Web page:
FREE wifi is to be rolled out across the city centre from this summer – promising no-cost high-speed internet access 24 hours a day and improved mobile coverage for residents and visitors from Queen Street to the Meadows and Haymarket to Holyrood Park.
Installation begins next week and the whole scheme should be live by the autumn.
The city council has signed a ten-year contract with intechnologyWiFi, which has been granted exclusive use of city street furniture and properties.
Council bosses believe the move will boost the city’s economy by increasing footfall in the centre and will make it easier for tourists to find places to eat and get details of visitor attractions.
IntechnologyWiFi will install and operate the wifi network at no cost to the council.
The programme has been funded by the UK government as part of its Super Connected Cities programme, which saw more than £5 million awarded to Edinburgh.
Councillor Frank Ross, SNP group leader and the council’s digital champion, said: “This is great news as everyone will be able to get free access to the latest information on their favourite apps and websites while they are out and about. It will be particularly beneficial for the millions of residents and visitors who enjoy our festivals each year. This project is central to the council’s plans for growing the city economy, and encouraging residents and visitors to stay longer and increase their spend.”
Users of the service will also benefit from savings to their mobile data plans, by being able to access the internet at no cost, and without restrictions on time, while on-the-go.
IntechnologyWiFi has provided internet connectivity for major music events such as the Reading Festival, Download, Latitude and Creamfields.
It has recently installed free wifi in Watford town centre and has agreed a deal with the English Football League to provide stadium wifi connectivity to clubs across its portfolio.
The company says the state-of-the-art equipment it will use to provide seamless, easy-to-access internet coverage is in contrast to the traditional hotspot model, which usually gives connectivity in a specific area.
The announcement of the Edinburgh contract came as research by YouGov revealed that 43 per cent of people in Britain are frustrated by the lack of free, public wifi networks across the UK.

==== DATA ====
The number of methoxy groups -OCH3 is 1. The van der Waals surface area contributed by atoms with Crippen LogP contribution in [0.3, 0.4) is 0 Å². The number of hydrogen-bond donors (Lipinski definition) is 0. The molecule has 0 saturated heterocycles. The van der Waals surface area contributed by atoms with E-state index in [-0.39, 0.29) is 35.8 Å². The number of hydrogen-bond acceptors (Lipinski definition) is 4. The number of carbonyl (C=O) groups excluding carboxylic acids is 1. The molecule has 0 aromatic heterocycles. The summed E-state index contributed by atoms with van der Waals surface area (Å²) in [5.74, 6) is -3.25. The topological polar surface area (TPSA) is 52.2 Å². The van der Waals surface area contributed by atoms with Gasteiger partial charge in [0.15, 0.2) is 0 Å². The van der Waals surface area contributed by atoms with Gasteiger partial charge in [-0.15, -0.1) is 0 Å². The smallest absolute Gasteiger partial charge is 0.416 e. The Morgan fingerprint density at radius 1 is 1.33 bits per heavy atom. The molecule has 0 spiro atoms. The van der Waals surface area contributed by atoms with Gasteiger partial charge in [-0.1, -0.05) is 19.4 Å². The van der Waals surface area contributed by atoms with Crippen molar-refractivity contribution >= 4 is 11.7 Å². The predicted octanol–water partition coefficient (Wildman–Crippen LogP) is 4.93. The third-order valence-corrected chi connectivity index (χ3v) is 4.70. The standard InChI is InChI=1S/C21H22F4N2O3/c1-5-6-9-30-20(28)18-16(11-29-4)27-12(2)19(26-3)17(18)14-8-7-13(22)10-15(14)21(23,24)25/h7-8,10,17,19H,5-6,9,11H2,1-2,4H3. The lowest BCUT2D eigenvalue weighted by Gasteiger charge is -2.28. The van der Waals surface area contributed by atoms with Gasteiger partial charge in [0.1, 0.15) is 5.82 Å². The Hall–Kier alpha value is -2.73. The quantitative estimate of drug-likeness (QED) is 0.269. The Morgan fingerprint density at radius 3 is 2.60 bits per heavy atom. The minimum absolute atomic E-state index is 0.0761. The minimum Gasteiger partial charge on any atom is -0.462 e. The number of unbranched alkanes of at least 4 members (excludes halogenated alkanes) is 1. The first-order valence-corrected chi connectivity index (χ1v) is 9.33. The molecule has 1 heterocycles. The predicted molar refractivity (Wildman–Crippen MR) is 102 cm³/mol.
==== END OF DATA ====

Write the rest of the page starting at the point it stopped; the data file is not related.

John Donnelly, chief executive of Marketing Edinburgh, said the new service would encourage visitors to share more pictures of the Capital, raising the city’s profile.
He said: “The new free wifi service across the city centre will connect visitors and residents to Edinburgh on a whole new level.
“Rather than worrying about potentially expensive mobile roaming charges, international visitors will be able to make the most of their time in the city, sharing images and posts in real time as they explore what Edinburgh has to offer.”
The launch of the wifi network is the final project of the council’s Connected Capital programme, which aims to make Edinburgh one of the best-connected cities in Britain. There is already free wifi on all trams and Lothian Buses, as well as in almost 70 key public buildings. And the broadband voucher scheme – now closed – has provided over 970 businesses in the city region with faster broadband connections.
Some cafes currently offer free wifi as a way of attracting customers, but Gordon Henderson of the Federation of Small Businesses does not think generally available free wifi will hit such venues.
“I think cafes will still offer free wifi and it will still be attractive,” he said.
But he said the new service offered great opportunities through advertising to local businesses.
He said: “If you’re a tourist walking through the centre and you get a close to a pub, will it be able to have an advert pop-up saying ‘Are you hungry? We’re just across the road’?
“I’ll be interested in hearing how businesses can engage and be part of the whole process rather than it just happening around them.”
He said some people would be worried about the huge amount of usage data that would no doubt be collected from the free wifi. But he said: “I think we’re all savvy about that – if you connect to wifi someone is going to collect information about what you’re surfing.
“And after a year or so of it being in place, there will be fantastic stats people can get reports on – X per cent of people searched for Highland holidays or X per cent searched for somewhere to eat. That’s all extremely useful for local businesses. If you know what people are searching for on the internet you can adapt your offering appropriately. The potential for business is huge.”
Natalie Duffield, chief executive of intechnologyWiFi, said: “The awarding of the contract represents a bold step forward for Edinburgh in meeting the demands of its residents and visitors for ‘always on’ connectivity.”
She said 24/7 internet connectivity would make it second nature for people to live “more connected lives”, including accessing live news, finding out what’s on in real-time, or booking a meal or a bed for the night.
Edinburgh is one of 22 cities across the UK that has benefitted from the UK Government’s £150m Super Connected Cities programme.